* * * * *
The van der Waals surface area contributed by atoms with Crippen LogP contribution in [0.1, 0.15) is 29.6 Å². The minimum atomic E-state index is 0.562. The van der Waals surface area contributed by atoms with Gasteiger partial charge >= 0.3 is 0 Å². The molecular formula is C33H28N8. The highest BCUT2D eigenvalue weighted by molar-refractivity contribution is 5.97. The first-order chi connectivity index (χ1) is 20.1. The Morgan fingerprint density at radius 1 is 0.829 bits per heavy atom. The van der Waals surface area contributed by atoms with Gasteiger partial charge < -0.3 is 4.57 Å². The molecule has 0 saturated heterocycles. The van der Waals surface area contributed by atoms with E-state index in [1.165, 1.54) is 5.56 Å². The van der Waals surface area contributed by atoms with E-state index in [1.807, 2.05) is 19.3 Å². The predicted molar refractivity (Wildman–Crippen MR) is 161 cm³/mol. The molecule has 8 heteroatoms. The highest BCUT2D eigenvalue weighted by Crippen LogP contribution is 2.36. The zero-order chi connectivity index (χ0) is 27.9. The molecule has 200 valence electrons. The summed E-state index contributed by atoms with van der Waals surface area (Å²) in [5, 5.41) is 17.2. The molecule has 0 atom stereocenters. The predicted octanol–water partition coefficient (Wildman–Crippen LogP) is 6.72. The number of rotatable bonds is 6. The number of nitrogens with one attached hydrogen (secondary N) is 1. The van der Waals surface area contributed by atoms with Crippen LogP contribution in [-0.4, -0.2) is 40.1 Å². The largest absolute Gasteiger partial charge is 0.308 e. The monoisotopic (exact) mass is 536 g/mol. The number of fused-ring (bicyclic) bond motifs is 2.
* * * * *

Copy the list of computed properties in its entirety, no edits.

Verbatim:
The van der Waals surface area contributed by atoms with Crippen LogP contribution in [0.1, 0.15) is 29.6 Å². The minimum atomic E-state index is 0.562. The van der Waals surface area contributed by atoms with Gasteiger partial charge >= 0.3 is 0 Å². The molecular formula is C33H28N8. The highest BCUT2D eigenvalue weighted by molar-refractivity contribution is 5.97. The first-order chi connectivity index (χ1) is 20.1. The Morgan fingerprint density at radius 1 is 0.829 bits per heavy atom. The van der Waals surface area contributed by atoms with Gasteiger partial charge < -0.3 is 4.57 Å². The molecule has 0 saturated heterocycles. The van der Waals surface area contributed by atoms with E-state index in [1.165, 1.54) is 5.56 Å². The van der Waals surface area contributed by atoms with E-state index in [1.807, 2.05) is 19.3 Å². The predicted molar refractivity (Wildman–Crippen MR) is 161 cm³/mol. The molecule has 8 heteroatoms. The highest BCUT2D eigenvalue weighted by Crippen LogP contribution is 2.36. The zero-order chi connectivity index (χ0) is 27.9. The molecule has 200 valence electrons. The summed E-state index contributed by atoms with van der Waals surface area (Å²) in [5, 5.41) is 17.2. The molecule has 0 atom stereocenters. The predicted octanol–water partition coefficient (Wildman–Crippen LogP) is 6.72. The number of rotatable bonds is 6. The number of nitrogens with one attached hydrogen (secondary N) is 1. The van der Waals surface area contributed by atoms with Crippen LogP contribution in [-0.4, -0.2) is 40.1 Å². The largest absolute Gasteiger partial charge is 0.308 e. The monoisotopic (exact) mass is 536 g/mol. The number of fused-ring (bicyclic) bond motifs is 2.